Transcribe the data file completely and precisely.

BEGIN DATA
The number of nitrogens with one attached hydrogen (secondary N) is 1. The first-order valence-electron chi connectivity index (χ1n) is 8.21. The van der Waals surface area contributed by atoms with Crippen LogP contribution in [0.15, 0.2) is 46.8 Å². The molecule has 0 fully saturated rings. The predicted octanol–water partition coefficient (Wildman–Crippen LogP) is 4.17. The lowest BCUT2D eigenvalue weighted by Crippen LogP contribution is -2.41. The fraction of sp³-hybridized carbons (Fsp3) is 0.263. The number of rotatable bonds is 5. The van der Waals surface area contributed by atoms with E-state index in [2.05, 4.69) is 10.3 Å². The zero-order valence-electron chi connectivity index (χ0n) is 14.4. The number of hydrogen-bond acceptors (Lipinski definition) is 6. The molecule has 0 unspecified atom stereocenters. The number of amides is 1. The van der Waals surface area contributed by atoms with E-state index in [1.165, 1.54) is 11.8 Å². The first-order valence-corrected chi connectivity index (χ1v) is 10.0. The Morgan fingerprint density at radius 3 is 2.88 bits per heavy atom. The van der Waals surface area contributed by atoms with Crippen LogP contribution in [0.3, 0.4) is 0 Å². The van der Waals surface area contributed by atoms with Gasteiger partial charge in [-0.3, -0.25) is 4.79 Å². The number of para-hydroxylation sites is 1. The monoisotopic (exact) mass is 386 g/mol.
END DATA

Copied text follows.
The number of nitrogens with one attached hydrogen (secondary N) is 1. The first-order valence-electron chi connectivity index (χ1n) is 8.21. The van der Waals surface area contributed by atoms with Crippen LogP contribution in [0.15, 0.2) is 46.8 Å². The molecule has 0 fully saturated rings. The predicted octanol–water partition coefficient (Wildman–Crippen LogP) is 4.17. The lowest BCUT2D eigenvalue weighted by Crippen LogP contribution is -2.41. The fraction of sp³-hybridized carbons (Fsp3) is 0.263. The number of rotatable bonds is 5. The van der Waals surface area contributed by atoms with E-state index in [2.05, 4.69) is 10.3 Å². The zero-order valence-electron chi connectivity index (χ0n) is 14.4. The number of hydrogen-bond acceptors (Lipinski definition) is 6. The molecule has 0 unspecified atom stereocenters. The number of amides is 1. The van der Waals surface area contributed by atoms with E-state index in [1.165, 1.54) is 11.8 Å². The first-order valence-corrected chi connectivity index (χ1v) is 10.0. The Morgan fingerprint density at radius 3 is 2.88 bits per heavy atom. The van der Waals surface area contributed by atoms with Crippen LogP contribution in [0.3, 0.4) is 0 Å². The van der Waals surface area contributed by atoms with Gasteiger partial charge in [-0.3, -0.25) is 4.79 Å². The number of para-hydroxylation sites is 1. The monoisotopic (exact) mass is 386 g/mol.